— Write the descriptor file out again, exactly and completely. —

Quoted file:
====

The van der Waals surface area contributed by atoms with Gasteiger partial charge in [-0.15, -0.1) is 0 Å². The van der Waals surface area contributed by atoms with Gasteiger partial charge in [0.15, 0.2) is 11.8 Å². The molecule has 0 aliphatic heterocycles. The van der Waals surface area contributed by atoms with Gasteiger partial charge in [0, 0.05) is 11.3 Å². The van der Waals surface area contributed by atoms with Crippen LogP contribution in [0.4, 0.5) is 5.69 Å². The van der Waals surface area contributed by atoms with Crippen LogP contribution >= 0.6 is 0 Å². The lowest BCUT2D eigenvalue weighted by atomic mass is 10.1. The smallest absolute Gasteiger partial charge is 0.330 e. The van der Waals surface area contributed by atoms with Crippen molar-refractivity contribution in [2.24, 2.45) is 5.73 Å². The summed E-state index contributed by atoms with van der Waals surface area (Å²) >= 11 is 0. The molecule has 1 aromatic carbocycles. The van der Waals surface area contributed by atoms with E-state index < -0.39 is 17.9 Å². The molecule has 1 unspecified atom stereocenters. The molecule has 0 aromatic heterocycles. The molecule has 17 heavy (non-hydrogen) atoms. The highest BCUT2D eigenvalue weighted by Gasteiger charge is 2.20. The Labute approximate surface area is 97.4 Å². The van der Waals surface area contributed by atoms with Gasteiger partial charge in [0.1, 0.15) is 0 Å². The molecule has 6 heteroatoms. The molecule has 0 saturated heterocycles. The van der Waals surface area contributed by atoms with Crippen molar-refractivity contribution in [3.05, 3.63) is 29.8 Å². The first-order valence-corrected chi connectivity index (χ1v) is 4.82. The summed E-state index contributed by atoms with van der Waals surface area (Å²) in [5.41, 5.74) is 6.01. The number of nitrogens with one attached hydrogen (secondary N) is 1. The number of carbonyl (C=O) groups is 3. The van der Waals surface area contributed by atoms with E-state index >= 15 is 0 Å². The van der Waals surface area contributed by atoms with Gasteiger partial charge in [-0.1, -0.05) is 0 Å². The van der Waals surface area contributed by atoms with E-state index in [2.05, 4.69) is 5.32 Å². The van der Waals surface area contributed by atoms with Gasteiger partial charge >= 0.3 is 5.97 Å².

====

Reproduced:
The van der Waals surface area contributed by atoms with Gasteiger partial charge in [-0.15, -0.1) is 0 Å². The van der Waals surface area contributed by atoms with Gasteiger partial charge in [0.15, 0.2) is 11.8 Å². The molecule has 0 aliphatic heterocycles. The van der Waals surface area contributed by atoms with Gasteiger partial charge in [0, 0.05) is 11.3 Å². The van der Waals surface area contributed by atoms with Crippen LogP contribution in [0.4, 0.5) is 5.69 Å². The van der Waals surface area contributed by atoms with Crippen LogP contribution >= 0.6 is 0 Å². The lowest BCUT2D eigenvalue weighted by atomic mass is 10.1. The smallest absolute Gasteiger partial charge is 0.330 e. The van der Waals surface area contributed by atoms with Crippen molar-refractivity contribution in [2.24, 2.45) is 5.73 Å². The summed E-state index contributed by atoms with van der Waals surface area (Å²) >= 11 is 0. The molecule has 1 aromatic carbocycles. The van der Waals surface area contributed by atoms with E-state index < -0.39 is 17.9 Å². The molecule has 1 unspecified atom stereocenters. The molecule has 0 aromatic heterocycles. The molecule has 17 heavy (non-hydrogen) atoms. The highest BCUT2D eigenvalue weighted by Gasteiger charge is 2.20. The Labute approximate surface area is 97.4 Å². The van der Waals surface area contributed by atoms with Gasteiger partial charge in [0.1, 0.15) is 0 Å². The molecule has 6 heteroatoms. The molecule has 0 saturated heterocycles. The van der Waals surface area contributed by atoms with Crippen molar-refractivity contribution in [3.05, 3.63) is 29.8 Å². The first-order valence-corrected chi connectivity index (χ1v) is 4.82. The summed E-state index contributed by atoms with van der Waals surface area (Å²) in [5.41, 5.74) is 6.01. The number of nitrogens with one attached hydrogen (secondary N) is 1. The number of carbonyl (C=O) groups is 3. The van der Waals surface area contributed by atoms with E-state index >= 15 is 0 Å². The van der Waals surface area contributed by atoms with Gasteiger partial charge in [-0.1, -0.05) is 0 Å². The van der Waals surface area contributed by atoms with E-state index in [2.05, 4.69) is 5.32 Å². The van der Waals surface area contributed by atoms with Gasteiger partial charge >= 0.3 is 5.97 Å².